Now that we have learned so much about these ancient nations, and their peculiar wedge-formed characters, we know also something of their power and the wide influence of their writing. It is now known that the so-called Phoenician goes back to 1,500 or 2,000 years before Christ, but there was a time when the cuneiform script, in one form or other, was used all over Western Asia within the limits I have indicated. In addition, therefore, to Semitic Babylonian, the cuneiform script, derived from that of Babylonia, was used by the Assyrians, who spoke the same language; the Elamites, who spoke Babylonian and ancient Elamite; the Armenians, who seem to have obtained the syllabary they used from Assyria; the Palestinian states, who got their script from Babylonia; the Mitannians, who also employed the Babylonian style; the Cappadocians, who at first used ancient Babylonian, though they seem to have been an Assyrian colony; and the Hittites, who also used the Babylonian style. These are the nationalities who are known to have used some form of the Babylonian wedge-writing, and the list omits ancient Persian on account of the impossibility of tracing any sure connection between their cuneiform alphabet{for that is, perhaps, the best word to use) and the complicated characters of the Babylonians and Assyrians….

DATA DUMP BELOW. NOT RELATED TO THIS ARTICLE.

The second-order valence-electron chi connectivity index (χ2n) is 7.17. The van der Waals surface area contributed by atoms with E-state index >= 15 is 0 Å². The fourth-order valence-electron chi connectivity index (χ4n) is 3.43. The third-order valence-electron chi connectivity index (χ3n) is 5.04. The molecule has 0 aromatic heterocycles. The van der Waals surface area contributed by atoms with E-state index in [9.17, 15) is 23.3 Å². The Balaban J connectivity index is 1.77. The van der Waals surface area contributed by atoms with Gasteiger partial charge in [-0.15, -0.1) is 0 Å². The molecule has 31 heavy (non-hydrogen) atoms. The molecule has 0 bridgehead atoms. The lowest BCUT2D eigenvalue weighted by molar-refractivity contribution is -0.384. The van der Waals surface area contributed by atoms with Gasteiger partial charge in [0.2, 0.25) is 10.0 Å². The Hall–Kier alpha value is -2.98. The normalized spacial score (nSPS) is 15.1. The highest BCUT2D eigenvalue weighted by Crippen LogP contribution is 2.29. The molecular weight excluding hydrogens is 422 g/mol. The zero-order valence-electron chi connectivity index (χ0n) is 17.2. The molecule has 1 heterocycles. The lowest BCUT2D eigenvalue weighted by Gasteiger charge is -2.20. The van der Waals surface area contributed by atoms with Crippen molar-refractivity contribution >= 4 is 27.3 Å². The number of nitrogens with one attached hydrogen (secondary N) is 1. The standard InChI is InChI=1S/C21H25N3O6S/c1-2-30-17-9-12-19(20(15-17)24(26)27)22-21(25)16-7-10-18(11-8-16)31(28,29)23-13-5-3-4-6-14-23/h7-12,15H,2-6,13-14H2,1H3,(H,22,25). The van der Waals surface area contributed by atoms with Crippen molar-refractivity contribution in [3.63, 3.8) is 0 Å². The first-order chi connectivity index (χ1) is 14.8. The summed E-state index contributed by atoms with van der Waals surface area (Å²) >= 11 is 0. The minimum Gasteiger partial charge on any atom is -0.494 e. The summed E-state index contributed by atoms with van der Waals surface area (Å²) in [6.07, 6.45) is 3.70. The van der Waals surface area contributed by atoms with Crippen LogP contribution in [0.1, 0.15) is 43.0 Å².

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Alan R. Millard on Assyrian Involvement in Edom

Thanks to Professor Millard’s for his kind permission, the following article is now available on-line in PDF:

Alan R. Millard, “Assyrian Involvement in Edom,” Piotr Bienkowski, ed., Early Edom and Moab. Sheffield Archaeological Monographs 7. Sheffield: J.R. Collis Publications & National Museums and Galleries on Merseyside, 1992. Hbk. ISBN: 0906090458. pp.35-39. Click here to read the article.